You might not know this, but Brewton made me a writer. Before Brewton I wasn’t anything of the sort.

After I wrote my first book, I almost gave up on it. Besides, why would anyone care to read my stuff? There are hundreds of university English majors with beautiful dissertations that took five years to write.

I’m a community college grad who once wrote a six-hundred-word column about coaxing my dog to poop out a wedding ring.

That year, I ordered a box of ten paperbound copies. I was going to give them as Christmas gifts to friends, then forget about the book altogether.

One of those books made it to Brewton. Just one.

The next day, I had fourteen emails from residents in Brewton who wanted books. So I sent a few more.

A week later, I had fifty-some emails, mostly from Brewton, asking for books. So I ordered a case. I addressed almost every book to the 36426 zip code.

The next week, more emails. More boxes of books. It was one of the greatest Christmases of my entire life. The people of this town wouldn’t let me fail.

And that’s how I kind of began.

The people in this town changed me forever. I grew up with a broken family, our holidays were pitiful affairs. There wasn’t much to be happy about, our Christmas trees were crummy.

But this place. This town. These old houses. These sidewalk candle displays. They do something to me.

Anyway, if you ever get a chance to admire the Brewton luminaries this season, you won’t regret it. The lights in this town are breathtaking.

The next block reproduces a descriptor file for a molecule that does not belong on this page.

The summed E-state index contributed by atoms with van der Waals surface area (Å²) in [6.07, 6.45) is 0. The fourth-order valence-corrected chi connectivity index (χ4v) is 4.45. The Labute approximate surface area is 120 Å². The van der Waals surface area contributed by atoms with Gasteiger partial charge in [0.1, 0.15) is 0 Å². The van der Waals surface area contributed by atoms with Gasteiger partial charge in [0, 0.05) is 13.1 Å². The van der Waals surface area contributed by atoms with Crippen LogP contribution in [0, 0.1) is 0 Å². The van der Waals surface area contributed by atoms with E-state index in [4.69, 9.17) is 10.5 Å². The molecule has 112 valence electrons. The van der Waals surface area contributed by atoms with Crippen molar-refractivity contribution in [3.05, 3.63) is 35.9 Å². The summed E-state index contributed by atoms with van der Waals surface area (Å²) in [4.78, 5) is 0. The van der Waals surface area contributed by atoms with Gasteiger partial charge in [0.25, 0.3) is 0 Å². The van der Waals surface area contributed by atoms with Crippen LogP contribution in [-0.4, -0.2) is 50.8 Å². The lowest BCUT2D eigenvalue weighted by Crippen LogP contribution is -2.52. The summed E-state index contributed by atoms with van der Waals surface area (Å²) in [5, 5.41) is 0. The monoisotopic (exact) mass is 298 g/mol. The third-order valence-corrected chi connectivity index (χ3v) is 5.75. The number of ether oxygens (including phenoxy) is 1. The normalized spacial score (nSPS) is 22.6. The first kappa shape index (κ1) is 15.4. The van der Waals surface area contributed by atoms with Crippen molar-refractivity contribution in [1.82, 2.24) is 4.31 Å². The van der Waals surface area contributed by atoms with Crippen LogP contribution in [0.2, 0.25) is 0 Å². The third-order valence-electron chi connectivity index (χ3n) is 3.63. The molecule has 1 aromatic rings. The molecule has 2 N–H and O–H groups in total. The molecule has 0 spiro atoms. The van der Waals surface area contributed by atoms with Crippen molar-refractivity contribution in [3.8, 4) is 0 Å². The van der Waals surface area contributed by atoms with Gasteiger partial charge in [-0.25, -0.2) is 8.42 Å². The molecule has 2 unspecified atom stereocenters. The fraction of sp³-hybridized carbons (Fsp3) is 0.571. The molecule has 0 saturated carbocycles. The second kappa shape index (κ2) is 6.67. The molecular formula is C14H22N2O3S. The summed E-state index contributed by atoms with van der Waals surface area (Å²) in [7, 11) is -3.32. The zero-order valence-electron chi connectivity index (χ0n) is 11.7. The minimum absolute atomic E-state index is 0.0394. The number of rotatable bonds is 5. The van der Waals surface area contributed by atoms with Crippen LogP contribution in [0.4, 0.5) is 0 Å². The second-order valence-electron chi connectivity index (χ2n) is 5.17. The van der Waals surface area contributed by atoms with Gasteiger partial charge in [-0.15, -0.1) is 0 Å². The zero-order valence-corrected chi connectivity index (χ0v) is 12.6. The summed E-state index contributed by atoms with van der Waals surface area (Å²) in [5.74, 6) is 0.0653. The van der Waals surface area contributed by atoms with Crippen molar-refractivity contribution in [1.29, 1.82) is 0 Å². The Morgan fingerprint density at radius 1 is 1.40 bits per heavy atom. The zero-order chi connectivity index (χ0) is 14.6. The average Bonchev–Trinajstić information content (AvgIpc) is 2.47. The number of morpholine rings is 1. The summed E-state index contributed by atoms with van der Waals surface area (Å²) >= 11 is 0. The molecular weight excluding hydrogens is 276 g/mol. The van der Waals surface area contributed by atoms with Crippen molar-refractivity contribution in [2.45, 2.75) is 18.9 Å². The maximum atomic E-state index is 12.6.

And I’m not talking about the ones on the sidewalks.

I mean the ones seated around the supper tables.


  1. GaryD - December 10, 2018 10:20 am

    Brewton? My sister’s husband is from Brewton! Small world!

  2. Gale Smith - December 10, 2018 10:22 am

    Thank goodness Brewton folks helped get you started on your path as a writer. It was meant to be, and you are a natural. It’s those little lights around our tables that make the difference. You make a difference. I share your columns and show them to people all the time. Now, most everybody knows who you are. The new readers, well, it only takes one Sean story to switch on a light in their eyes. It means a piece of home when they no longer live here. It means a part of their past, their childhood. You speak our language….you tell our stories with simple eloquence. You belong to us and we love to share you with others.

  3. Connie Havard Ryland - December 10, 2018 12:07 pm

    Sweet tribute. Thankful you found your voice. I read you every day and share your words around the country. You speak the language of the South. Love and hugs.

  4. Hunter Goff - December 10, 2018 12:21 pm

    Your article today brings back great memories of my childhood. I went to elementary school in the 1960’s in Brewton.

    My fond memories of all those bicycle rides down Belleville Avenue to get a cherry coke at the drug store.

    Merry Christmas, Sean! Thanks for your morning blogs.

    Hunter Goff, Birmingham

  5. Arthur Portas - December 10, 2018 12:35 pm